In Part 2 of So Vast the Prison, Djebar shifts gears, into a scholarly account of historical events surrounding an ancient stele covered in written texts, which turns out to be evidence of a lost written language from Libya, related to Berber. The mausoleum containing the stele was destroyed by the British in the 1850s, the stele cut in two and carried off to Europe.

This section of the book is strangely opaque. While at first this shift from the personal to the historical is intriguing, it eventually bogs down as Djebar piles on the historical figures, locations and exact dates — in a maddeningly nonlinear fashion. These events are clearly laden with significance for her as she intones them, but when the text is hard to follow, their impact dissipates — and so does her book.

In the third and final section, Djebar revives the narrative, but takes a more reflective tone. She uses a contrapuntal technique, alternating vivid stories from the narrator’s family background with more static, ruminative chapters dwelling on the narrator many years later — now given a name, Isma — directing a film in a mountain village.

The stories and fragments of stories that unfold, little bits of family lore interpreted by this daughter, have the wonderful quality of worry stones rubbed smooth to the touch by years of telling and retelling. They are anecdotal and sometimes apocryphal, as personally mythic as any family’s oral history: Her mother visiting her brother, Salim, in France, where he’s being held as a political prisoner. Her mother’s baby brother, who would die barely out of infancy, spontaneously warbling to his grandmother in what she swears was the ancient Berber language. Djebar’s first concrete memory, of waking up to find a French mother and son asleep in her parents’ bed (the simple literal explanation is that these people were neighbors frightened by air raids in the night, but the image serves as a foreshadowing of the narrator’s future, as it is lived and told in French instead of the forgotten Berber). The overlapping themes of writing and speech, of languages lost, forgotten, taken away and re-learned, accumulate through these effortless glances of memory.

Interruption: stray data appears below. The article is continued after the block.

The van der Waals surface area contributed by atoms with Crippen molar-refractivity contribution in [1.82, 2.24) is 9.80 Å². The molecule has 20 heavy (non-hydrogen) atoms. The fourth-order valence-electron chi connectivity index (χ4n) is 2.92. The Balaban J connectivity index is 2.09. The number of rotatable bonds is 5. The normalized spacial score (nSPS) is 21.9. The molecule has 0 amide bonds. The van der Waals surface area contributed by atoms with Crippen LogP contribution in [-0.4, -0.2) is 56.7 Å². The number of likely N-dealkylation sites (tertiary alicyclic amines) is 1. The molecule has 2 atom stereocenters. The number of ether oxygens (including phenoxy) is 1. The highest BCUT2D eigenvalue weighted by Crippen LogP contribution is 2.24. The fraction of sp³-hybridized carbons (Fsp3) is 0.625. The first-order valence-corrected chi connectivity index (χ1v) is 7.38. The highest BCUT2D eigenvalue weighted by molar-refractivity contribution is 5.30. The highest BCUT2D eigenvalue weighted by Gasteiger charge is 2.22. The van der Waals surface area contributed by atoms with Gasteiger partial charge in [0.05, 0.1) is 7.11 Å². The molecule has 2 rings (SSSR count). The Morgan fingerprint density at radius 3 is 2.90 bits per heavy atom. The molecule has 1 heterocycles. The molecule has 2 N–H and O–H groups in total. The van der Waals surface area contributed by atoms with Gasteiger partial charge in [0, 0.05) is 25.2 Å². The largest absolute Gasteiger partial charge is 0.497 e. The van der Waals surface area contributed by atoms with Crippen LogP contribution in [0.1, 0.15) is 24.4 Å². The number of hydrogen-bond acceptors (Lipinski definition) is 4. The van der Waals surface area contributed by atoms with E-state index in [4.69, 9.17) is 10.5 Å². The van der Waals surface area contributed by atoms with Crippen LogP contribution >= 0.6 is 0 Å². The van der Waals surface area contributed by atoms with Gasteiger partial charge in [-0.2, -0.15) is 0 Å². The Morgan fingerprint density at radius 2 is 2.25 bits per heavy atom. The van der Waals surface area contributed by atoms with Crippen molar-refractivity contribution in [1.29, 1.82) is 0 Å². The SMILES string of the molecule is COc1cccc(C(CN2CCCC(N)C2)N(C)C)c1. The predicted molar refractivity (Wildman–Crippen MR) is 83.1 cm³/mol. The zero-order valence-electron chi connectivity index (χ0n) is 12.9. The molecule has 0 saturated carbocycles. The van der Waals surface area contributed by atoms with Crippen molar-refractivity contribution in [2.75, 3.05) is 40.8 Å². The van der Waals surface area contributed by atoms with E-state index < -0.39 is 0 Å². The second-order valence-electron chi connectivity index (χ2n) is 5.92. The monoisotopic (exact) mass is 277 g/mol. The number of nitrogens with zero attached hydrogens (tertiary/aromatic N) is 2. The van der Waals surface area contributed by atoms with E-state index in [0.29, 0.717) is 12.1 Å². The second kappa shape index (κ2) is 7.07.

But between these stories, Djebar returns again and again to dwell on the first-time filmmaker’s ruminative feelings about the images she’s capturing. These reflections, intended to be profound, read like an overearnest film student’s diary, comical in its naive grandiosity. Where the woman in love was tinglingly self-aware, the filmmaker is utterly credulous. In such a huge, disparate document, this strange lapse into solipsism, this lack of rigor, leaves the reader feeling stranded and tired.

In the end, Djebar has created a narrative structure that mirrors her subject, a work at once endless and confining: It’s the kind of book you want to stop reading in the middle, but finish in the hope of finding an ending, an exit, or at least a key. But there is none.

The last pages break down into poetry: "I do not call you mother, bitter Algeria,/That I write,/That I cry, voice, hand, eye./The eye that in the language of our women is a fountain."

The woman’s eye as a fountain — that is an almost impossible image to sustain. What exactly does she mean to suggest here, a gushing lens? Something that is intended to see but instead pours forth? As an image, it’s a non sequitur. In its last feverish strokes, So Vast the Prison does not culminate so much as fulminate and sputter out, drowning in the very language for which it thirsts.�

SO VAST THE PRISON | By ASSIA DJEBAR | Seven Stories Press | 320 pages | $28 hardcover